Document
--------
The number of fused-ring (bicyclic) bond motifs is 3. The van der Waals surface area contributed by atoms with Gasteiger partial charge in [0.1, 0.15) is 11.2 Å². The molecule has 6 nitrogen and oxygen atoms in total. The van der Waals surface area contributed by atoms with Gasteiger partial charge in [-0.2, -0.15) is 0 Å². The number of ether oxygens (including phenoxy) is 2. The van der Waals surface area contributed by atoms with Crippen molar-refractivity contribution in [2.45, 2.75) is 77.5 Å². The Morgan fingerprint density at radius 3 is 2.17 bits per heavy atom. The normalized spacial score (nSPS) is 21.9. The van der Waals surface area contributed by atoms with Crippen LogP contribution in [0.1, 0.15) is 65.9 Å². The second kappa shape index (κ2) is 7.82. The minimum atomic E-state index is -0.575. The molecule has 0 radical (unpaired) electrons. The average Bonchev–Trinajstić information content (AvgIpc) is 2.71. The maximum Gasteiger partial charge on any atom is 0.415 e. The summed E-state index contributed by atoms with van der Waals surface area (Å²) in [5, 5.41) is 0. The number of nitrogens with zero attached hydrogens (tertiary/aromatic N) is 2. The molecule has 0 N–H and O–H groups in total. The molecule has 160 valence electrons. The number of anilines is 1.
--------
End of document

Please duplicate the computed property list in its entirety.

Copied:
The number of fused-ring (bicyclic) bond motifs is 3. The van der Waals surface area contributed by atoms with Gasteiger partial charge in [0.1, 0.15) is 11.2 Å². The molecule has 6 nitrogen and oxygen atoms in total. The van der Waals surface area contributed by atoms with Gasteiger partial charge in [-0.2, -0.15) is 0 Å². The number of ether oxygens (including phenoxy) is 2. The van der Waals surface area contributed by atoms with Crippen molar-refractivity contribution in [2.45, 2.75) is 77.5 Å². The Morgan fingerprint density at radius 3 is 2.17 bits per heavy atom. The normalized spacial score (nSPS) is 21.9. The van der Waals surface area contributed by atoms with Crippen LogP contribution in [0.1, 0.15) is 65.9 Å². The second kappa shape index (κ2) is 7.82. The minimum atomic E-state index is -0.575. The molecule has 0 radical (unpaired) electrons. The average Bonchev–Trinajstić information content (AvgIpc) is 2.71. The maximum Gasteiger partial charge on any atom is 0.415 e. The summed E-state index contributed by atoms with van der Waals surface area (Å²) in [5, 5.41) is 0. The number of nitrogens with zero attached hydrogens (tertiary/aromatic N) is 2. The molecule has 0 N–H and O–H groups in total. The molecule has 160 valence electrons. The number of anilines is 1.